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Tyler Florence's Mashed Potatoes Recipe

Tyler Florence's Hack Will Forever Change the Way You Make Mashed Potatoes

Image Source: POPSUGAR Photography / Nicole Perry

Food Network chef Tyler Florence shared his mashed potatoes recipe with us, and I immediately had to try it. Traditionally, potatoes are cooked in water before being mashed together with butter and cream (or milk). However, Tyler suggests cooking the potatoes in the cream itself, so no potato-y flavor is lost. He explains, "Potatoes have a really delicate, beautiful minerality to their flavor profile, and when you cook potatoes in water and you pour that water down the drain, you've extracted all the flavor of the potato. So what I do with mashed potatoes — because you finish them with cream and butter anyway, right? — is I'll take that same cream and butter and add that to the potatoes and cook the potatoes in cream and butter." Would that actually work? Would it actually taste good? I had to find out.

Image Source: POPSUGAR Photography / Anna Monette Roberts

As Tyler instructed, I added "cold, peeled, chopped potatoes, cream, butter, and olive oil" to a pan. He also told us, "I like garlic. I like sage and rosemary flavor combinations, and a little bit of thyme." To my pot of 3 pounds of potatoes, I added enough half and half to just barely cover the potatoes. Frankly, I was scared about using straight cream, which is why I deviated slightly from his instruction. I then added about 3 tablespoons of salted butter and 3 tablespoons of olive oil. I added a few cloves of peeled garlic and half a bunch each of sage, rosemary, and thyme. I also included a significant amount of salt (at least a teaspoon) so the potatoes could absorb some of the flavor while cooking. I covered the pot and allowed it to simmer on medium until the potatoes became fork tender, about 20 minutes. The aroma in my kitchen was unbelievable.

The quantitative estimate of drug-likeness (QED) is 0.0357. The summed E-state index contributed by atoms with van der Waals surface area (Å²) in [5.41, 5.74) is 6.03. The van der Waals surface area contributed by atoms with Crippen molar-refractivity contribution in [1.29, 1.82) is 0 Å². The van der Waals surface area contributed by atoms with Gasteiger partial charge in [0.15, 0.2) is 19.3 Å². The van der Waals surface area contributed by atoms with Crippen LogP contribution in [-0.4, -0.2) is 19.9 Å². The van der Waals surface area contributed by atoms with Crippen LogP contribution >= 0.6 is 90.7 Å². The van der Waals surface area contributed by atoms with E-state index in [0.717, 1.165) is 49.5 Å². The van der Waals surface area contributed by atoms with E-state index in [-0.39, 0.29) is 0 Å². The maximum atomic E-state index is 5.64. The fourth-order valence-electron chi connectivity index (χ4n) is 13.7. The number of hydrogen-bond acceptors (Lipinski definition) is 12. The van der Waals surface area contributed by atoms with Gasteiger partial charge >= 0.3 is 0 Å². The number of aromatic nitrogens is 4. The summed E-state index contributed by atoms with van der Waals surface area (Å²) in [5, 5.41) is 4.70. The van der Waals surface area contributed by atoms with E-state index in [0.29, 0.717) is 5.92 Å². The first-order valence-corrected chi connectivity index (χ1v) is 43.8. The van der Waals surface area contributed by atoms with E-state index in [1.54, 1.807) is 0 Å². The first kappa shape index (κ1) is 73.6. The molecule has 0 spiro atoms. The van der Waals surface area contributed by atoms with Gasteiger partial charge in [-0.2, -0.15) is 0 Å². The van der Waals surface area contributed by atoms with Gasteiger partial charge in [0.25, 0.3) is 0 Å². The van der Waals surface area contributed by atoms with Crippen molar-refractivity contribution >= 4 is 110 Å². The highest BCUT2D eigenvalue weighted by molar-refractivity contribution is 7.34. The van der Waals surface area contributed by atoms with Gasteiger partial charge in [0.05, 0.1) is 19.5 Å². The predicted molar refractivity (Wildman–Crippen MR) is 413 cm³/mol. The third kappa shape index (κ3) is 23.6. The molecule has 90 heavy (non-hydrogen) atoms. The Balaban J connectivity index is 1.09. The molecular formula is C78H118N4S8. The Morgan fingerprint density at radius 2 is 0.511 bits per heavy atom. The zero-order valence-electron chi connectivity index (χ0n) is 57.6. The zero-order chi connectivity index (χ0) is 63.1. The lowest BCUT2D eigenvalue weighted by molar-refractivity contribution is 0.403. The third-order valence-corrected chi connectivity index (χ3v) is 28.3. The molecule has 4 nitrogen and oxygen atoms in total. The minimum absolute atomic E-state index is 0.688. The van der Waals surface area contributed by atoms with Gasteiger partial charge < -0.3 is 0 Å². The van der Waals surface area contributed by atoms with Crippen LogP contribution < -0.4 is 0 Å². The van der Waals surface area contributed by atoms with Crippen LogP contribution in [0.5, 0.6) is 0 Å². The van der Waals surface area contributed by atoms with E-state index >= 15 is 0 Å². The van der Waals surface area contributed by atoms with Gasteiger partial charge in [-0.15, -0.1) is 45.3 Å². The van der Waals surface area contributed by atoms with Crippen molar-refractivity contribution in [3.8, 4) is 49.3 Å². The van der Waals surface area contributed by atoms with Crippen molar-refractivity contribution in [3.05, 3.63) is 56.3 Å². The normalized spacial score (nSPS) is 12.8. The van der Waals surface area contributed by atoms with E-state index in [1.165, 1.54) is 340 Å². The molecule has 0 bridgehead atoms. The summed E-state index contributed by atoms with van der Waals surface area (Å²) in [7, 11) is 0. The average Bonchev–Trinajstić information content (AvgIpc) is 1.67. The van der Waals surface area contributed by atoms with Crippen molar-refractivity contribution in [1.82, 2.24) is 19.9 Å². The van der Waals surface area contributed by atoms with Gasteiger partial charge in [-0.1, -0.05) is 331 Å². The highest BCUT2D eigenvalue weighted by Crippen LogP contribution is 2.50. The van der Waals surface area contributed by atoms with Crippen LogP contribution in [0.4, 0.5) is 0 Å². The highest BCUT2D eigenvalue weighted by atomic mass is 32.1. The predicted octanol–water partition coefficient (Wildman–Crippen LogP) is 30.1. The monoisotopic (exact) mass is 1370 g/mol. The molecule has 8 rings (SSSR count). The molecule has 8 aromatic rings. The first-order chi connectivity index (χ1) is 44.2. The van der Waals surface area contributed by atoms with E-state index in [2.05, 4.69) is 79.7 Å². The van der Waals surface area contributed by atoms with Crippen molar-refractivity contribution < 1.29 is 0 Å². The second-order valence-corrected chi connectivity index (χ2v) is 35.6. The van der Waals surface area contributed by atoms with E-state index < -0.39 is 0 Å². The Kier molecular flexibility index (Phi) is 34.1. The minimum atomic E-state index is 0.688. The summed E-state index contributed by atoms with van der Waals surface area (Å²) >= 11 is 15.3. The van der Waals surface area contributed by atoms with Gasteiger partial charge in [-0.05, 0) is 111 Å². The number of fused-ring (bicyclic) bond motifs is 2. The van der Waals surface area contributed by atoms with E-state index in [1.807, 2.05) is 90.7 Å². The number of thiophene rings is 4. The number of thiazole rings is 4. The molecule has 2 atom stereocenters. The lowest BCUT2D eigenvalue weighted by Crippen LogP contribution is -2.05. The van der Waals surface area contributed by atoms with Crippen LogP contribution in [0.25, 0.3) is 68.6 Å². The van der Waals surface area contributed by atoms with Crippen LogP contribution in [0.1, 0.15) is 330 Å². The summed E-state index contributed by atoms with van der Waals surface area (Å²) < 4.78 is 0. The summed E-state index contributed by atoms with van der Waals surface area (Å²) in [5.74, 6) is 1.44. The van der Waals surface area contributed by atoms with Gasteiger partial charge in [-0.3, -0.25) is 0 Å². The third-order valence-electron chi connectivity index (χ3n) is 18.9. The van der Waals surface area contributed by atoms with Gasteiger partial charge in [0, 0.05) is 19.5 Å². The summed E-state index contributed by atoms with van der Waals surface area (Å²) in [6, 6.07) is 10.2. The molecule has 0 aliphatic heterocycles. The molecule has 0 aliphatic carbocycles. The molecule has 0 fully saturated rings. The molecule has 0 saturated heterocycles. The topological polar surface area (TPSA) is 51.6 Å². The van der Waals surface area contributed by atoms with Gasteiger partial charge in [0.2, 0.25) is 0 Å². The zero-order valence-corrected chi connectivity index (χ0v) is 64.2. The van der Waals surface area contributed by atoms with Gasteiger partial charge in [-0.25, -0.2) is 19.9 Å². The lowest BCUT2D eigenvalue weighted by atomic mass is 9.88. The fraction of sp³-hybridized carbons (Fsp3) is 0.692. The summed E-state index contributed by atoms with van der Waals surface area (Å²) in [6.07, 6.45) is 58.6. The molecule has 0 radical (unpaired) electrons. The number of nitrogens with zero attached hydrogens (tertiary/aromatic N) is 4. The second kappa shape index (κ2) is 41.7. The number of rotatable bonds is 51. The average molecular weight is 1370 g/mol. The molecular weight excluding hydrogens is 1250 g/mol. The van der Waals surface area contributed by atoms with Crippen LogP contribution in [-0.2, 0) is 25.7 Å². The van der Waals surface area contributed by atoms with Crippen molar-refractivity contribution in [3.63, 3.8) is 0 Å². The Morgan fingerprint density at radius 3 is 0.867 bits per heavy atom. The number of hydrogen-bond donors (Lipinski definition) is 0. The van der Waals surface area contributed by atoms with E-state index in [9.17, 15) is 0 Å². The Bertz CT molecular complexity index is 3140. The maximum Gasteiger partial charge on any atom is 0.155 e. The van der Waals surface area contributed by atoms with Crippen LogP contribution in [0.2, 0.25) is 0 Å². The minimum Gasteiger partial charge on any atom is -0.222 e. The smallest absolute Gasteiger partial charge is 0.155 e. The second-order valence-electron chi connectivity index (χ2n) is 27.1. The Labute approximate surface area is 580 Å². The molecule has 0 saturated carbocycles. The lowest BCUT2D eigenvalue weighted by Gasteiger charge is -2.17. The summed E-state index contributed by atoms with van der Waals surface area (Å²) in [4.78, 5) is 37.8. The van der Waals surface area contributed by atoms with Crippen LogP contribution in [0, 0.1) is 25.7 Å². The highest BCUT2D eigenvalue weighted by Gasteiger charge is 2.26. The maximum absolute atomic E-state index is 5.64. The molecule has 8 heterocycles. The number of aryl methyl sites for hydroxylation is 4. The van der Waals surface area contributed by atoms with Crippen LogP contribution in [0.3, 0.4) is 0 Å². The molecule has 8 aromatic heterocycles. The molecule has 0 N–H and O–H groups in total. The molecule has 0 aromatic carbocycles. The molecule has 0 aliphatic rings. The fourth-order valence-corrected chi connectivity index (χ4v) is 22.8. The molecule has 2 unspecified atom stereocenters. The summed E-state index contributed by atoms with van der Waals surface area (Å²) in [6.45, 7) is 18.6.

Image Source: POPSUGAR Photography / Anna Monette Roberts

Here's what Tyler told us to do next: "When the potatoes are tender, I put a bowl on the counter and a colander inside that bowl. I pour the potatoes through the colander, and the cream will collect on the bottom. Then I'll put the potatoes back into the pot and take the potato-infused garlic cream and fold that back into the potatoes, and it's the most incredible flavor profile. It's the best mashed potato you'll ever taste in your entire life." And so, I did just that. I drained the potatoes, collecting the rich liquid while discarding the herb stems. I then mashed the potatoes, adding back in the liquid until I created velvety smooth mashed potatoes with little specks of garlic and herbs. I salted and peppered to taste and served up with my lemon-garlic-parsley roast turkey and gravy. These mashed potatoes are pure heaven. I can now agree with Tyler's affirmation; they really are the best mashed potatoes I've ever tasted in my entire life. And even though I was scared it would be a huge flop, I'm never going back to any other method again.

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